Presumably if you are reading this, one of the things you do value is productivity - for yourself or your organisation  ... or both. You strive to be productive and to create a productive organisation.


    Well, take an hour today .. and be unproductive. Do something frivolous ... just for the fun of it. It’s good to turn off occasionally.


    Ironically, of course, it will make you more productive - by recharging your batteries and resetting your mind. 


    So, turn off for an hour. I give you permission.



  • 26 Jul 2019 7:46 AM | John Heap (Administrator)

    There are lots of blogs written about topics such as a The 7 habits of the Superperformers, suggesting we can learn from what successful business people and entrepreneurs do to make them successful.


    Well, we can. But the (one) secret is very simple.


    Most successful business people - and politicians come to that - keep themselves fit. They jog, run, go to the gym or swim on a regular basis.


    Of course they are very busy people but they take the time to get fit. No, more than that, they make the time. They schedule it into their busy lives.


    Regular exercise obviously makes you fit giving you energy and making you more able to cope with stress.  But it also makes you mentally sharp, capable of better analysis and decision-making.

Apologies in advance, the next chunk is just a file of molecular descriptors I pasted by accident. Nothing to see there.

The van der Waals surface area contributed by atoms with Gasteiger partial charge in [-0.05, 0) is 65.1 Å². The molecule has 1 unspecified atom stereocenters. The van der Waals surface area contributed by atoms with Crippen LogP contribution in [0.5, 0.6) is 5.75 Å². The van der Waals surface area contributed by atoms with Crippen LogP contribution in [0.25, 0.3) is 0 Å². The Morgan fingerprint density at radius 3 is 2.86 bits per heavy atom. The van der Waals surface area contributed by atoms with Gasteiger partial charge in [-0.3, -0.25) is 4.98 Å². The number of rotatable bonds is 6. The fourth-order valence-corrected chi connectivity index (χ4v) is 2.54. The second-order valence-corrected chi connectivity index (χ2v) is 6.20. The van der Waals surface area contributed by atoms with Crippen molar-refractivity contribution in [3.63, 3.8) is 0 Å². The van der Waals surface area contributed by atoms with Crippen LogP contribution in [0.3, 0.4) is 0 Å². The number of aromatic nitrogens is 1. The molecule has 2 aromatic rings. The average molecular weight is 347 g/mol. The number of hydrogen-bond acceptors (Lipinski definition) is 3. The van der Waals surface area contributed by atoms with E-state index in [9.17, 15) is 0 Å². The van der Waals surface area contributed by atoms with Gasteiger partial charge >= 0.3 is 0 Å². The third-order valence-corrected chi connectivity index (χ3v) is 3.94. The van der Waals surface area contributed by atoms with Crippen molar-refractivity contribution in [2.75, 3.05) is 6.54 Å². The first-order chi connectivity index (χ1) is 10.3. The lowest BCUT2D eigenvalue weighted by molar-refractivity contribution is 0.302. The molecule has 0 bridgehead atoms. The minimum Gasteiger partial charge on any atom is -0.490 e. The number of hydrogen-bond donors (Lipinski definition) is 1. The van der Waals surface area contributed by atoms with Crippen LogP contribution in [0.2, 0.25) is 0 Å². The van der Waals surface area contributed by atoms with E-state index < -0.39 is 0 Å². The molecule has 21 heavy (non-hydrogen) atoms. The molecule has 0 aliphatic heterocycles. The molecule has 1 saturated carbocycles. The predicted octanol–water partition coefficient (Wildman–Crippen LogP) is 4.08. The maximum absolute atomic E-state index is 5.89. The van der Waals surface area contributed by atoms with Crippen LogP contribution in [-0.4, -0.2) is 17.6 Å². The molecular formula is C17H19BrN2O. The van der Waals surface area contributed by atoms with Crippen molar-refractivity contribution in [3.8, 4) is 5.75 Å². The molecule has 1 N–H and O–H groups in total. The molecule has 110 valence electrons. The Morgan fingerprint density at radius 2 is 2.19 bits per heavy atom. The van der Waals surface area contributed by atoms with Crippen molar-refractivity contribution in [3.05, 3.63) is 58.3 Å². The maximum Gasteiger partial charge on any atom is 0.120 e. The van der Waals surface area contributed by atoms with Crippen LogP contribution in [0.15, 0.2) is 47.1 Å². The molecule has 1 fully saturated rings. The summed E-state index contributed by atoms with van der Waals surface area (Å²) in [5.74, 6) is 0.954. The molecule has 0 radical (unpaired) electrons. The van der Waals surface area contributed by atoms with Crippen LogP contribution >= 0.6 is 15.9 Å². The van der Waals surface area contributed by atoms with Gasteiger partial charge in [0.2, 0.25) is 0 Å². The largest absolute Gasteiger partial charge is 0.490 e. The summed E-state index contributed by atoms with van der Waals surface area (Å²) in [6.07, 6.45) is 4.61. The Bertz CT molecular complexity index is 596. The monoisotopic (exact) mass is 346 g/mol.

So, get your trainers on.



  • 19 Jul 2019 7:38 AM | John Heap (Administrator)

    Lean Thinking emphasises the concept of value - which in business is the creation of product/service features and attributes that the customer wants or needs AND is willing to pay for. 


    The second criterion of that statement is very important. If the customer is not willing to pay for something you are creating or adding to your product/service, then you are wasting your time (and money). Take a few moments and think about, say, your car.  If all the items were separately priced, are there some of the ‘included extras’ that you would choose to exclude? In my case, one item is electric windows. In my youth, all car windows were raised and lowered by mechanically turning a handle. The system worked. It was simple. It has been replaced by a system that is more expensive and is more likely to go wrong, resulting in an expensive repair. So, I would  be quite happy to eschew this feature and save a little money. So, why can’t I?


    Well, the car companies work on standardised procedures and economies if scale. If I, and others like me, were able to choose between electric and manual window opening, the manufacturer would have to create a separate production line or workstation for the manual option. This would increase costs, add to their parts costs and make manufacturing a little more complex.